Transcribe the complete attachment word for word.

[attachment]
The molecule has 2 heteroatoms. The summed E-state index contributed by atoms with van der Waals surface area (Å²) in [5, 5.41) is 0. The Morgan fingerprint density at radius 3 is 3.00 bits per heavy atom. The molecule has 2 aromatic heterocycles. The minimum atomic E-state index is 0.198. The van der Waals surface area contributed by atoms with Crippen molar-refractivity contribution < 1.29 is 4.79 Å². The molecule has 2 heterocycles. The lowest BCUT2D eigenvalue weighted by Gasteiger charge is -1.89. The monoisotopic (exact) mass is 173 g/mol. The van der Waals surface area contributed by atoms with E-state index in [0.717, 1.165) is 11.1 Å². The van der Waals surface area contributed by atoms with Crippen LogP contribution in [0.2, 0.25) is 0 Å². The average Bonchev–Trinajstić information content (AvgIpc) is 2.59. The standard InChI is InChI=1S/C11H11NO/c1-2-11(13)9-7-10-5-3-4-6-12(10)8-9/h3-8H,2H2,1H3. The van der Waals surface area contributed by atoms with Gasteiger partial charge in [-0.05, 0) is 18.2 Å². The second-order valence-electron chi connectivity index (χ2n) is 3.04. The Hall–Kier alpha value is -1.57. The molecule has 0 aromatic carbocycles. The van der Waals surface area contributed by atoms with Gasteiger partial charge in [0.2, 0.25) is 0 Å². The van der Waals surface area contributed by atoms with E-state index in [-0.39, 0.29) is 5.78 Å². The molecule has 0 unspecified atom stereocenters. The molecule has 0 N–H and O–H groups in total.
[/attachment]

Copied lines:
The molecule has 2 heteroatoms. The summed E-state index contributed by atoms with van der Waals surface area (Å²) in [5, 5.41) is 0. The Morgan fingerprint density at radius 3 is 3.00 bits per heavy atom. The molecule has 2 aromatic heterocycles. The minimum atomic E-state index is 0.198. The van der Waals surface area contributed by atoms with Crippen molar-refractivity contribution < 1.29 is 4.79 Å². The molecule has 2 heterocycles. The lowest BCUT2D eigenvalue weighted by Gasteiger charge is -1.89. The monoisotopic (exact) mass is 173 g/mol. The van der Waals surface area contributed by atoms with E-state index in [0.717, 1.165) is 11.1 Å². The van der Waals surface area contributed by atoms with Crippen LogP contribution in [0.2, 0.25) is 0 Å². The average Bonchev–Trinajstić information content (AvgIpc) is 2.59. The standard InChI is InChI=1S/C11H11NO/c1-2-11(13)9-7-10-5-3-4-6-12(10)8-9/h3-8H,2H2,1H3. The van der Waals surface area contributed by atoms with Gasteiger partial charge in [-0.05, 0) is 18.2 Å². The second-order valence-electron chi connectivity index (χ2n) is 3.04. The Hall–Kier alpha value is -1.57. The molecule has 0 aromatic carbocycles. The van der Waals surface area contributed by atoms with Gasteiger partial charge in [0.2, 0.25) is 0 Å². The van der Waals surface area contributed by atoms with E-state index in [-0.39, 0.29) is 5.78 Å². The molecule has 0 unspecified atom stereocenters. The molecule has 0 N–H and O–H groups in total.